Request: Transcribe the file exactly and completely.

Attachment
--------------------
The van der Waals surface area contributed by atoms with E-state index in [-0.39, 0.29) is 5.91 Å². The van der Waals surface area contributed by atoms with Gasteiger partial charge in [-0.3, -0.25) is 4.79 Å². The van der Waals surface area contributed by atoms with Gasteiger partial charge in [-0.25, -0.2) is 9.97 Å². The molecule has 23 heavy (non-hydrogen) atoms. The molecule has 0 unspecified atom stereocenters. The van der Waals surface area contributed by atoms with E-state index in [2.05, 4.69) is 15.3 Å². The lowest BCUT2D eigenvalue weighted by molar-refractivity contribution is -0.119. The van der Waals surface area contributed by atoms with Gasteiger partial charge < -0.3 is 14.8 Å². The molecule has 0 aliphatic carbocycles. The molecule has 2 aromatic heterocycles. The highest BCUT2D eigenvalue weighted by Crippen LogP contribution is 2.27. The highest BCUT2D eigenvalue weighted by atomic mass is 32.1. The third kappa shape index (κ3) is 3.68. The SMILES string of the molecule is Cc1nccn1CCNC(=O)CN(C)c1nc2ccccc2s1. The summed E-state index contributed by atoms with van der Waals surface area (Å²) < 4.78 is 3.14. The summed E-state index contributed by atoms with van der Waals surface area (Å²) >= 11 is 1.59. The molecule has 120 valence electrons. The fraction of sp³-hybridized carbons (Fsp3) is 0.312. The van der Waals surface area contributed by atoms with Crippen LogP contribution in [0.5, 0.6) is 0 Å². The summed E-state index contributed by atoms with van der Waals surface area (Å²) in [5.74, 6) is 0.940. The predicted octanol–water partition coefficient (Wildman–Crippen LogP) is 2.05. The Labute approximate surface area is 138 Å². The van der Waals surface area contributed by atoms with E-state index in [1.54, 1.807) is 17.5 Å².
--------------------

The van der Waals surface area contributed by atoms with E-state index in [-0.39, 0.29) is 5.91 Å². The van der Waals surface area contributed by atoms with Gasteiger partial charge in [-0.3, -0.25) is 4.79 Å². The van der Waals surface area contributed by atoms with Gasteiger partial charge in [-0.25, -0.2) is 9.97 Å². The molecule has 23 heavy (non-hydrogen) atoms. The molecule has 0 unspecified atom stereocenters. The van der Waals surface area contributed by atoms with E-state index in [2.05, 4.69) is 15.3 Å². The lowest BCUT2D eigenvalue weighted by molar-refractivity contribution is -0.119. The van der Waals surface area contributed by atoms with Gasteiger partial charge < -0.3 is 14.8 Å². The molecule has 0 aliphatic carbocycles. The molecule has 2 aromatic heterocycles. The highest BCUT2D eigenvalue weighted by Crippen LogP contribution is 2.27. The highest BCUT2D eigenvalue weighted by atomic mass is 32.1. The third kappa shape index (κ3) is 3.68. The SMILES string of the molecule is Cc1nccn1CCNC(=O)CN(C)c1nc2ccccc2s1. The summed E-state index contributed by atoms with van der Waals surface area (Å²) < 4.78 is 3.14. The summed E-state index contributed by atoms with van der Waals surface area (Å²) >= 11 is 1.59. The molecule has 120 valence electrons. The fraction of sp³-hybridized carbons (Fsp3) is 0.312. The van der Waals surface area contributed by atoms with Crippen LogP contribution in [0.5, 0.6) is 0 Å². The summed E-state index contributed by atoms with van der Waals surface area (Å²) in [5.74, 6) is 0.940. The predicted octanol–water partition coefficient (Wildman–Crippen LogP) is 2.05. The Labute approximate surface area is 138 Å². The van der Waals surface area contributed by atoms with E-state index in [1.54, 1.807) is 17.5 Å².